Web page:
Umbilical Cord Blood Facility
Umbilical Cord Blood Core
|The Umbilical Cord Blood Core operates out of the Labor and Delivery unit on the UMMHC- Memorial Campus. With patient verbal consent, umbilical cord blood units are collected real time, following delivery of the neonate by either cesarean or vaginal delivery.|
|Every year, approximately 4,000 deliveries are performed at UMMHC. When approached in labor, ~80% of women with an epidural consent to donation, and a greater proportion of women are amenable to donation when it is discussed in the prenatal period.
|Collected units are refrigerated without patient identifiers or clinical information excepting what is needed for confirmation of adherence to IRB-approved eligibility (e.g.; maternal age, and gestational age of delivery) and to promote safety in handling of biologic specimens (e.g.; confirmation of negative maternal HIV or Hepatitis status).
|Collected units are designated to specific basic science lab teams throughout the UMass Medical School and elsewhere, depending on pre-determined arrangements. Stem cells derived from the units are utilized in cutting-edge medical research.
|On average, collected units weigh 132.6 grams (±33.2), with a range of 65 grams to 251 grams, and are collected in standard bags that are provided through the core and contain a Citrate Phosphate Dextrose anticoagulant solution. As unit availability and size are directly tied to the unpredictability and timing of human reproduction, labor and delivery, placental size and other independent factors outside our control, investigators are encouraged to discuss their specific needs with our team.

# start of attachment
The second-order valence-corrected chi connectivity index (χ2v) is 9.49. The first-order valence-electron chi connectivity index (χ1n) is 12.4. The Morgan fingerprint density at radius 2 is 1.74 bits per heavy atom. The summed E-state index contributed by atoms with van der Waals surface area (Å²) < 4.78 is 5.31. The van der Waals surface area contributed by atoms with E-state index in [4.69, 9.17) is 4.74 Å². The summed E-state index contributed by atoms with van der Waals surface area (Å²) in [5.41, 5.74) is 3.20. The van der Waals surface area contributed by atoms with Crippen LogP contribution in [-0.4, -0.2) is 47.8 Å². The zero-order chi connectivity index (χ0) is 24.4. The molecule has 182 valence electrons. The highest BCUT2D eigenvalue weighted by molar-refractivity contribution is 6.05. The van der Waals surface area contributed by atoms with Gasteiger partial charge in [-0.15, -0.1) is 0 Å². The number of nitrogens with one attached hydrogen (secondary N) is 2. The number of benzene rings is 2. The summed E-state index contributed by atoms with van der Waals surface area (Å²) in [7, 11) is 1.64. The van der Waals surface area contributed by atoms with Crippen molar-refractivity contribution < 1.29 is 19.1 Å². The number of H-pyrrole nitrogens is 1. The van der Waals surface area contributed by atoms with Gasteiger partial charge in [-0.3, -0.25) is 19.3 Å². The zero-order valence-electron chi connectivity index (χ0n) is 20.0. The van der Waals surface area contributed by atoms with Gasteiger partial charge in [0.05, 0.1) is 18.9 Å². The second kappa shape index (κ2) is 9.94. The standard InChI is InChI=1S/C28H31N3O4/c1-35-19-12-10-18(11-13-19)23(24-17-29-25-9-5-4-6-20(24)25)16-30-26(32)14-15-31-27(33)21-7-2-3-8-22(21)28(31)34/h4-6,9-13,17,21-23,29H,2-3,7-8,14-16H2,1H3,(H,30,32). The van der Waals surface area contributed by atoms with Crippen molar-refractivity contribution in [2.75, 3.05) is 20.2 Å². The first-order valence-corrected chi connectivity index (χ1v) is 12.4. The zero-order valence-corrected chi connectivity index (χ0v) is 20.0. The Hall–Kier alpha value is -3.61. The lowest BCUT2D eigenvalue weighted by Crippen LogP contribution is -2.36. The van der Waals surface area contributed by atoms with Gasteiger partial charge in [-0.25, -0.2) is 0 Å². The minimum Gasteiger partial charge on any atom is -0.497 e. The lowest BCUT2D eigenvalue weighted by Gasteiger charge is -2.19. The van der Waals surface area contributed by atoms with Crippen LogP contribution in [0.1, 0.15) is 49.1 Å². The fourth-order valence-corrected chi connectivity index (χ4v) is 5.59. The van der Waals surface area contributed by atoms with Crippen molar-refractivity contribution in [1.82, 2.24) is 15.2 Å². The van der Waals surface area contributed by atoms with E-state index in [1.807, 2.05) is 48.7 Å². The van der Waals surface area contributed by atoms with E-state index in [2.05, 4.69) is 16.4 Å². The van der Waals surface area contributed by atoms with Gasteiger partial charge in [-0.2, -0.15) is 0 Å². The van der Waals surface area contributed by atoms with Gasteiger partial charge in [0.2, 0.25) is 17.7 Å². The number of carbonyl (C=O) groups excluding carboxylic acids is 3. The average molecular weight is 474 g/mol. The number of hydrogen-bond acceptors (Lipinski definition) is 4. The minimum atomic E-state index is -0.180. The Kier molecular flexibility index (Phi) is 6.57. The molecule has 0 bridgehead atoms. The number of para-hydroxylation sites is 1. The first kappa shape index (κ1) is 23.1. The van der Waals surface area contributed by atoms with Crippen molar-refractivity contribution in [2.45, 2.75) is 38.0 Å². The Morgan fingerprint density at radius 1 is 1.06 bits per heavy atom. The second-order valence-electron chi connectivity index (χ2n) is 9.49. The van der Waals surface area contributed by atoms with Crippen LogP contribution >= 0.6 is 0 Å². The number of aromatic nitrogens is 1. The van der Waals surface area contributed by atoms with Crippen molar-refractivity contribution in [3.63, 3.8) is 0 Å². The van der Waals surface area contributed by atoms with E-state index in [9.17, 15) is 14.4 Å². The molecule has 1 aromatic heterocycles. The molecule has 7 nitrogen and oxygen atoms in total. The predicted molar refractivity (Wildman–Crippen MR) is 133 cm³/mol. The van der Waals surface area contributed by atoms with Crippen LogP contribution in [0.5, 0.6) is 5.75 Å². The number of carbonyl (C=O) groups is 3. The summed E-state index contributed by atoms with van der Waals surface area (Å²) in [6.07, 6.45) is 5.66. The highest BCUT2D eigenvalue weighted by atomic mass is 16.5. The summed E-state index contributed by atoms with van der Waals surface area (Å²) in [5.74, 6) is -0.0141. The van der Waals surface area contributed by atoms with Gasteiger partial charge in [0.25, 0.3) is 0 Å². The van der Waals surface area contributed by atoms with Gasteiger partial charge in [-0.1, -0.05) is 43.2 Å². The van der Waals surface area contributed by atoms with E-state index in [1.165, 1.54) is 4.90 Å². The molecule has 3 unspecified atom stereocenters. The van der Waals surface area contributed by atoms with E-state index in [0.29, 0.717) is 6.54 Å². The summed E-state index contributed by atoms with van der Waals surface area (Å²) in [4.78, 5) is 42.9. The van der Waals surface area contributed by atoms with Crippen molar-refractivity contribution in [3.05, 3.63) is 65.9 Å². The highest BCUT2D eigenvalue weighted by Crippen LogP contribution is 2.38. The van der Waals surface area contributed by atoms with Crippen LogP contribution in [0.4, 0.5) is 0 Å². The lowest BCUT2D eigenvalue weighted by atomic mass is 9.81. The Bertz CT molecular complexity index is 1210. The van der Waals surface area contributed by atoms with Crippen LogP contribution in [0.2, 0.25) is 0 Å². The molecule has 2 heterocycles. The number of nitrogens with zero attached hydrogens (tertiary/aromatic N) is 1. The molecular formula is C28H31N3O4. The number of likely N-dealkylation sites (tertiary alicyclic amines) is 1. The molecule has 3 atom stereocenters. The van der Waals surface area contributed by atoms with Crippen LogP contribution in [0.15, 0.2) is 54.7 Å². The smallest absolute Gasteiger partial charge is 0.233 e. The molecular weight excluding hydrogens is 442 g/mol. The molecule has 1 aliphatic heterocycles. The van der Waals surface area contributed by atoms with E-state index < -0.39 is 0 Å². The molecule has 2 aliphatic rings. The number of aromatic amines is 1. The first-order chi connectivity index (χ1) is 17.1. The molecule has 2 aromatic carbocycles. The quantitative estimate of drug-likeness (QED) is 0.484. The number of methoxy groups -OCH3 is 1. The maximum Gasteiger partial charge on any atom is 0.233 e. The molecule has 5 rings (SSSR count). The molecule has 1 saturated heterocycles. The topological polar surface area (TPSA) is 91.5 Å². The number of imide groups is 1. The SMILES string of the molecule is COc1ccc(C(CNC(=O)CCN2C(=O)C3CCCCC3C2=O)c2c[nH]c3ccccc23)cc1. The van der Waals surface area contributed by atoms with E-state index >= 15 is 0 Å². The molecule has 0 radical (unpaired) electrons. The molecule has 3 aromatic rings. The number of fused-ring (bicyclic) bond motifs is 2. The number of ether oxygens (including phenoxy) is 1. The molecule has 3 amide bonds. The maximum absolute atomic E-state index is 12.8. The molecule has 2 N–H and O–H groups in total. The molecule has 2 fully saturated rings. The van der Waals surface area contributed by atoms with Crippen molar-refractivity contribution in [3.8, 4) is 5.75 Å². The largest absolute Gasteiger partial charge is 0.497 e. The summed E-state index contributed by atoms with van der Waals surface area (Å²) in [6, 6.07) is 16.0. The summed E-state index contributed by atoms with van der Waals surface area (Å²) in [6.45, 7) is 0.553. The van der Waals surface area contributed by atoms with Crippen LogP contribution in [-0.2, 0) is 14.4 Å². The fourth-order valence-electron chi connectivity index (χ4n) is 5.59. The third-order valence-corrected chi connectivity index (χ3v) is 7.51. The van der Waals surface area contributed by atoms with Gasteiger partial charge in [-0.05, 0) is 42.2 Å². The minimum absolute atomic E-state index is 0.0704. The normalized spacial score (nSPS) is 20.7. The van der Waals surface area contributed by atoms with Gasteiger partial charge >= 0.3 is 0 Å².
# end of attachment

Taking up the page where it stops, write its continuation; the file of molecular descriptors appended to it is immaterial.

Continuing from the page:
|The core may be able to assist labs desiring umbilical cord blood units collected as per specific protocols that differ from our current, and/or that are paired with clinical data or other information not already collected; however it may require a different IRB and consent processes.|
UMMS labs interested in obtaining cord blood units and/or further discussion may contact the core director,
Dr. Tiffany Moore Simas
Supporting science is easy.
Please donate cord blood today!